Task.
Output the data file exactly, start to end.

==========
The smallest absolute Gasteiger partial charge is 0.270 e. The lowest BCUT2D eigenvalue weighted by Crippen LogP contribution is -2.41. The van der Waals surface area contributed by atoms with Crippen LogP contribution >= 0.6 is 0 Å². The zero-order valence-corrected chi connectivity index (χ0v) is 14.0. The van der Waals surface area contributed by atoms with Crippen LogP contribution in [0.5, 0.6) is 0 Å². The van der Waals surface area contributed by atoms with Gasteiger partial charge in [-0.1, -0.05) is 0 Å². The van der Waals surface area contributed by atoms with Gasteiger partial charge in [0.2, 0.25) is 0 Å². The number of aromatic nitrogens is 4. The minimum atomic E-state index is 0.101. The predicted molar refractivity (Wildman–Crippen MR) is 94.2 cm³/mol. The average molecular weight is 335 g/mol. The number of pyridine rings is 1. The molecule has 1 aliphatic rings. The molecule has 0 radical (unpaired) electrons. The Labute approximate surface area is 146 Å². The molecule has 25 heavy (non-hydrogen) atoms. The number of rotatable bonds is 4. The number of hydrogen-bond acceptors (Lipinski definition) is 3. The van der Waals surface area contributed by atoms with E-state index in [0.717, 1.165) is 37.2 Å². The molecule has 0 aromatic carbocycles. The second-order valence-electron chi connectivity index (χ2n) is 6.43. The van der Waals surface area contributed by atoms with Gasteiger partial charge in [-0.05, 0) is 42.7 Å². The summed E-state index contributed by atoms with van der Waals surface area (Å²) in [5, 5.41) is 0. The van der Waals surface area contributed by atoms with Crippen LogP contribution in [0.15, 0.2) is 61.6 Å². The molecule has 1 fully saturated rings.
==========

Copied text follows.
The smallest absolute Gasteiger partial charge is 0.270 e. The lowest BCUT2D eigenvalue weighted by Crippen LogP contribution is -2.41. The van der Waals surface area contributed by atoms with Crippen LogP contribution >= 0.6 is 0 Å². The zero-order valence-corrected chi connectivity index (χ0v) is 14.0. The van der Waals surface area contributed by atoms with Crippen LogP contribution in [0.5, 0.6) is 0 Å². The van der Waals surface area contributed by atoms with Gasteiger partial charge in [-0.1, -0.05) is 0 Å². The van der Waals surface area contributed by atoms with Gasteiger partial charge in [0.2, 0.25) is 0 Å². The number of aromatic nitrogens is 4. The minimum atomic E-state index is 0.101. The predicted molar refractivity (Wildman–Crippen MR) is 94.2 cm³/mol. The average molecular weight is 335 g/mol. The number of pyridine rings is 1. The molecule has 1 aliphatic rings. The molecule has 0 radical (unpaired) electrons. The Labute approximate surface area is 146 Å². The molecule has 25 heavy (non-hydrogen) atoms. The number of rotatable bonds is 4. The number of hydrogen-bond acceptors (Lipinski definition) is 3. The van der Waals surface area contributed by atoms with E-state index in [0.717, 1.165) is 37.2 Å². The molecule has 0 aromatic carbocycles. The second-order valence-electron chi connectivity index (χ2n) is 6.43. The van der Waals surface area contributed by atoms with Gasteiger partial charge in [-0.05, 0) is 42.7 Å². The summed E-state index contributed by atoms with van der Waals surface area (Å²) in [5, 5.41) is 0. The van der Waals surface area contributed by atoms with Crippen LogP contribution in [0.15, 0.2) is 61.6 Å². The molecule has 1 fully saturated rings.